Do you love Mary Shelley's Frankenstein a whole lot? Like enough to be one of those pedants who can't remind people fast enough that Frankenstein is the scientist's name, not the monster's? Do you also love Chicago a whole lot? Do you wish these two things could be brought together into a heartbreaking further chronicle of the most misunderstood?
Then Greg Kisbaugh is definitely your huckleberry.
The main conceit of Bone Welder is that Frankenstein's Monster was real, that Ms. Shelley got most of his story right but that she got the ending really wrong. The Monster didn't kill anybody, grew to become a noble and cultivated soul, but botched his reunion with his creator on the scientist's wedding night so badly that he had no choice but to head north and build what amounts to his own Fortress of Solitude.
That is until our man Jonas comes along. Ah, Jonas, long a widower, recently deprived also of his daughter, duped by a mad scientist into believing he can at least get the daughter back, but did I not emphasize the mad enough? Anyway, this scientist (no, not our monster's creator, but someone with an intimate connection to that tragic figure nonetheless) turns out to have duped a lot of people before Jonas, producing a huge population of botched re-animations that shamble about the darker, seedier bits of downtown Chicago, immortal imbeciles who have merged with the city's homeless population, and who now count (or would if they still could count) Jonas' beloved daughter among their number...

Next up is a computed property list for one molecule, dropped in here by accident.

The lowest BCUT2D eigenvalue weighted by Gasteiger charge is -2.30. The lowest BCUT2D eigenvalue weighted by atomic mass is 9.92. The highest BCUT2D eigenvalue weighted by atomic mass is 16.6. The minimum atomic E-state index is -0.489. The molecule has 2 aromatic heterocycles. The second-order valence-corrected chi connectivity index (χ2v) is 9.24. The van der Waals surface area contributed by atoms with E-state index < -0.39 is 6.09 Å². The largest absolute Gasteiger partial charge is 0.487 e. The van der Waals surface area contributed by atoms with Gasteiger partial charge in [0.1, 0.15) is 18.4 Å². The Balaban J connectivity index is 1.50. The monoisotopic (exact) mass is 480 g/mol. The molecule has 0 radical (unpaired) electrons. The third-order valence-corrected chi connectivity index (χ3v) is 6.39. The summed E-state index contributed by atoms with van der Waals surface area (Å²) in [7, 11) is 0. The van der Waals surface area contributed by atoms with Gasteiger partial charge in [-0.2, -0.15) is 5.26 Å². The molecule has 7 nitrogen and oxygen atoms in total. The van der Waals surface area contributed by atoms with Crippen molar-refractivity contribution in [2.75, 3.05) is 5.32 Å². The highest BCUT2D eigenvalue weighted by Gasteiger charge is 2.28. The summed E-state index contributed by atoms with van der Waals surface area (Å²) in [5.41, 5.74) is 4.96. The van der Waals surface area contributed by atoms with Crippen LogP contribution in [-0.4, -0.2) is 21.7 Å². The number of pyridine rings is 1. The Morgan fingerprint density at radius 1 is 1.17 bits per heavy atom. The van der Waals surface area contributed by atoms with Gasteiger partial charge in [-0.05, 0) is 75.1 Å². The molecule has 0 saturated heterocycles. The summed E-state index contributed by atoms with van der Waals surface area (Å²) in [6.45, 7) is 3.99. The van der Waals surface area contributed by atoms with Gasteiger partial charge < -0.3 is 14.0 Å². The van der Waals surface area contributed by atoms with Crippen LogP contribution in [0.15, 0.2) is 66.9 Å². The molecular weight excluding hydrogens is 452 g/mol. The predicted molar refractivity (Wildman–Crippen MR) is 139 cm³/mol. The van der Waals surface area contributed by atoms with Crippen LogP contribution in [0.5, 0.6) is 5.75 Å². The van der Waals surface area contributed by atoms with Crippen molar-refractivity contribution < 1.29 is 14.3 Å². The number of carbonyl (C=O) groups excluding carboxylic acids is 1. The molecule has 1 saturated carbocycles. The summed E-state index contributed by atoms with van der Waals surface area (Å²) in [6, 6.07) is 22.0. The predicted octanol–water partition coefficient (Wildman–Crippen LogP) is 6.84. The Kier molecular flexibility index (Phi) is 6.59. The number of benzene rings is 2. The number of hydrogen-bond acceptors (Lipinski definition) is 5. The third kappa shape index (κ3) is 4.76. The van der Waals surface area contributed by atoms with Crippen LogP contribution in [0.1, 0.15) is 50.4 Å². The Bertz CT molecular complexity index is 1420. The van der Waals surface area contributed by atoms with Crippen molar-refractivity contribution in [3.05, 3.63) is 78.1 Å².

Yes, the soundtrack music for this novel would be heavy on the weeping, wailing melodrama of the violin. But this is not a bad thing.
Anyway, said modern day mad scientist, one Lucius Angel, has convinced Jonas that Frankenstein's Monster (who now calls himself Victor) is the only person who can help de-zombify Jonas' daughter. So off our hapless Jonas goes to track down a legend.
Soon Jonas and Victor are skulking around Chicago, trying to put a stop on Angel's operation, but of course this proves insanely difficult. For Angel is as old and immortal as Victor, but has spent his centuries more profitably, building himself an empire with seemingly limitless resources. All Victor and Jonas have to draw on is, you guessed it, an army of Angel's mistakes.
Yes, this is all exactly as awesome as it sounds.
But wait, there's more. For it turns out Angel's efforts don't always result in mindless failures. Unbeknownst to him, two of the mistakes he's loosed on Chicago are lucid. One, Cooper Shaye, is working to ease the suffering of his fellow undead. As for the other, well, he's the one the book is (at least superficially) named for: Raymond Grimes, sound (sort of) of mind but decrepit in body, a disgraced surgeon in life, Angel's Bone Welder henchman in death. The scenes featuring these two secondary characters almost steal the show, with Shaye's heroic pathos nicely countering Grimes' chilling amorality. I'd read an entire novel about either one.
But if course, this is a book about Victor, and an elegant reimagining of his story and extension of its themes. Man, do I wish I, Frankenstein had used this storyline instead of the hot mess it had. I just needed to put that out there. Hollywood missed its chance, big time. When I am queen, etc.
I do wish, though, that the ending had been tighter. I can well understand the impulse to want to preserve the possibility of sequels in this publishing climate, but this book felt all the way through like a strong stand-alone. Good as this was -- and it's very good indeed -- I don't really want to read further adventures of Victor & Jonas. But maybe that's just me.